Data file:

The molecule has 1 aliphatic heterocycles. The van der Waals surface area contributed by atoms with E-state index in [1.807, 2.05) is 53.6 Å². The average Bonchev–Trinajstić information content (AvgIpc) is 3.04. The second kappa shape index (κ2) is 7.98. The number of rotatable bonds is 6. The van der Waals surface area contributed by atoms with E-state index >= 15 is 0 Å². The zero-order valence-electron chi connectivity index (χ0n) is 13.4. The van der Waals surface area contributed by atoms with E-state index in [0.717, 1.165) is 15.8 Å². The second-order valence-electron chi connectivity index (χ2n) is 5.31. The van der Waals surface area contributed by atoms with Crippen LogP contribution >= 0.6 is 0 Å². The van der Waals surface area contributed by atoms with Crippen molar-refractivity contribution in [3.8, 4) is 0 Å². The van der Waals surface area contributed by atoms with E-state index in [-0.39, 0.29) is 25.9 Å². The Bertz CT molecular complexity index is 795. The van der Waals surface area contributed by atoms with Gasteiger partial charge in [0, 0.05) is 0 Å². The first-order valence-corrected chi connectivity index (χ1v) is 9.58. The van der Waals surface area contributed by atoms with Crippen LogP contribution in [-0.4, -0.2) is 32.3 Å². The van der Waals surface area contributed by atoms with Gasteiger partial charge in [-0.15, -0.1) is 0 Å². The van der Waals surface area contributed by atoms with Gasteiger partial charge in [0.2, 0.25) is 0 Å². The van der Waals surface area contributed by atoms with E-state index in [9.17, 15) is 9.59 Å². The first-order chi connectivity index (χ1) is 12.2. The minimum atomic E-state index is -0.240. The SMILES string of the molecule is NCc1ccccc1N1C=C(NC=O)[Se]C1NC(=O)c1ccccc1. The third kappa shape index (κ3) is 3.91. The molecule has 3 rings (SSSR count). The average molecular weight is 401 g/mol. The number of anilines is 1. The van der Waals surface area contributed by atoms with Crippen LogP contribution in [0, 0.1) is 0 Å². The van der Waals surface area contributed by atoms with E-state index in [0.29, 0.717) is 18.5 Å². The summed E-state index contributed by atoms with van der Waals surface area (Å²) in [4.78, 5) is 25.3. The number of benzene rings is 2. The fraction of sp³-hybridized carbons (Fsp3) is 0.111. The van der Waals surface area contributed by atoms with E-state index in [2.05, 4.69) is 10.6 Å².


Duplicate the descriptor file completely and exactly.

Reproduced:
The molecule has 1 aliphatic heterocycles. The van der Waals surface area contributed by atoms with E-state index in [1.807, 2.05) is 53.6 Å². The average Bonchev–Trinajstić information content (AvgIpc) is 3.04. The second kappa shape index (κ2) is 7.98. The number of rotatable bonds is 6. The van der Waals surface area contributed by atoms with E-state index >= 15 is 0 Å². The zero-order valence-electron chi connectivity index (χ0n) is 13.4. The van der Waals surface area contributed by atoms with E-state index in [0.717, 1.165) is 15.8 Å². The second-order valence-electron chi connectivity index (χ2n) is 5.31. The van der Waals surface area contributed by atoms with Crippen LogP contribution >= 0.6 is 0 Å². The van der Waals surface area contributed by atoms with Crippen molar-refractivity contribution in [3.8, 4) is 0 Å². The van der Waals surface area contributed by atoms with E-state index in [-0.39, 0.29) is 25.9 Å². The Bertz CT molecular complexity index is 795. The van der Waals surface area contributed by atoms with Gasteiger partial charge in [0, 0.05) is 0 Å². The first-order valence-corrected chi connectivity index (χ1v) is 9.58. The van der Waals surface area contributed by atoms with Crippen LogP contribution in [-0.4, -0.2) is 32.3 Å². The van der Waals surface area contributed by atoms with Gasteiger partial charge in [-0.15, -0.1) is 0 Å². The van der Waals surface area contributed by atoms with Gasteiger partial charge in [0.2, 0.25) is 0 Å². The van der Waals surface area contributed by atoms with E-state index in [9.17, 15) is 9.59 Å². The first-order chi connectivity index (χ1) is 12.2. The minimum atomic E-state index is -0.240. The SMILES string of the molecule is NCc1ccccc1N1C=C(NC=O)[Se]C1NC(=O)c1ccccc1. The third kappa shape index (κ3) is 3.91. The molecule has 3 rings (SSSR count). The average molecular weight is 401 g/mol. The number of anilines is 1. The van der Waals surface area contributed by atoms with Crippen LogP contribution in [0, 0.1) is 0 Å². The van der Waals surface area contributed by atoms with E-state index in [0.29, 0.717) is 18.5 Å². The summed E-state index contributed by atoms with van der Waals surface area (Å²) in [4.78, 5) is 25.3. The number of benzene rings is 2. The fraction of sp³-hybridized carbons (Fsp3) is 0.111. The van der Waals surface area contributed by atoms with E-state index in [2.05, 4.69) is 10.6 Å².